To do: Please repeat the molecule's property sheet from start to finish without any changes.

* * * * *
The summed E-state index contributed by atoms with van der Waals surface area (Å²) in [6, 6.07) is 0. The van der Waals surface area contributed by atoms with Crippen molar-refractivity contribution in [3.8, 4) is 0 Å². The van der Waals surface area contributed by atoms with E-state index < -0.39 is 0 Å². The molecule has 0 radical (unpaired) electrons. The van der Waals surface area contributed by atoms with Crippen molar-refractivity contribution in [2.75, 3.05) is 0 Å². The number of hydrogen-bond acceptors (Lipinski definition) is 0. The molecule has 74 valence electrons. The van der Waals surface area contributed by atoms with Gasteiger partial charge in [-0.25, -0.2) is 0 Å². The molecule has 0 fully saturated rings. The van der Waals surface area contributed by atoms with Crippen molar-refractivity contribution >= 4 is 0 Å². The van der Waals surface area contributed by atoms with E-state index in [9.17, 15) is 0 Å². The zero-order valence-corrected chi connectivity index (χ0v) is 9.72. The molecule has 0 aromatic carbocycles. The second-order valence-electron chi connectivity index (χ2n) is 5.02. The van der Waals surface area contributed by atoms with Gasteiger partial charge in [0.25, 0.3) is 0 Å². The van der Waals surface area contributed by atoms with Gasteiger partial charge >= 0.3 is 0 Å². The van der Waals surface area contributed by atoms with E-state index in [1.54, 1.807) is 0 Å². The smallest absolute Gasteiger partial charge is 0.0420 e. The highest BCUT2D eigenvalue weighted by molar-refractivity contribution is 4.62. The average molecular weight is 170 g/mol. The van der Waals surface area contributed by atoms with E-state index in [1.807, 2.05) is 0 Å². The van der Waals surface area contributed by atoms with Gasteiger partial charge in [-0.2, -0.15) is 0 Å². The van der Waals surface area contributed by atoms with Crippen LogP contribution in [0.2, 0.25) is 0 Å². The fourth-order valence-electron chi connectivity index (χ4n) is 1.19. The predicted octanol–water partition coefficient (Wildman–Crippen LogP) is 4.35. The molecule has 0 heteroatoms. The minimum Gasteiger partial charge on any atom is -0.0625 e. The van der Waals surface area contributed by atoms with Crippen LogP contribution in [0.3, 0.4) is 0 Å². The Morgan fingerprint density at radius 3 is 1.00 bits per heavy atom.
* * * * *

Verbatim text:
The summed E-state index contributed by atoms with van der Waals surface area (Å²) in [6, 6.07) is 0. The van der Waals surface area contributed by atoms with Crippen molar-refractivity contribution in [3.8, 4) is 0 Å². The van der Waals surface area contributed by atoms with E-state index < -0.39 is 0 Å². The molecule has 0 radical (unpaired) electrons. The van der Waals surface area contributed by atoms with Crippen molar-refractivity contribution in [2.75, 3.05) is 0 Å². The number of hydrogen-bond acceptors (Lipinski definition) is 0. The molecule has 74 valence electrons. The van der Waals surface area contributed by atoms with Gasteiger partial charge in [-0.25, -0.2) is 0 Å². The molecule has 0 fully saturated rings. The van der Waals surface area contributed by atoms with Crippen molar-refractivity contribution >= 4 is 0 Å². The van der Waals surface area contributed by atoms with E-state index in [9.17, 15) is 0 Å². The zero-order valence-corrected chi connectivity index (χ0v) is 9.72. The molecule has 0 aromatic carbocycles. The second-order valence-electron chi connectivity index (χ2n) is 5.02. The van der Waals surface area contributed by atoms with Gasteiger partial charge in [0.25, 0.3) is 0 Å². The van der Waals surface area contributed by atoms with Gasteiger partial charge >= 0.3 is 0 Å². The van der Waals surface area contributed by atoms with E-state index in [1.54, 1.807) is 0 Å². The smallest absolute Gasteiger partial charge is 0.0420 e. The highest BCUT2D eigenvalue weighted by molar-refractivity contribution is 4.62. The average molecular weight is 170 g/mol. The van der Waals surface area contributed by atoms with E-state index in [1.807, 2.05) is 0 Å². The van der Waals surface area contributed by atoms with Gasteiger partial charge in [-0.2, -0.15) is 0 Å². The van der Waals surface area contributed by atoms with Crippen LogP contribution in [0.2, 0.25) is 0 Å². The fourth-order valence-electron chi connectivity index (χ4n) is 1.19. The predicted octanol–water partition coefficient (Wildman–Crippen LogP) is 4.35. The molecule has 0 heteroatoms. The minimum Gasteiger partial charge on any atom is -0.0625 e. The van der Waals surface area contributed by atoms with Crippen LogP contribution in [0.3, 0.4) is 0 Å². The Morgan fingerprint density at radius 3 is 1.00 bits per heavy atom.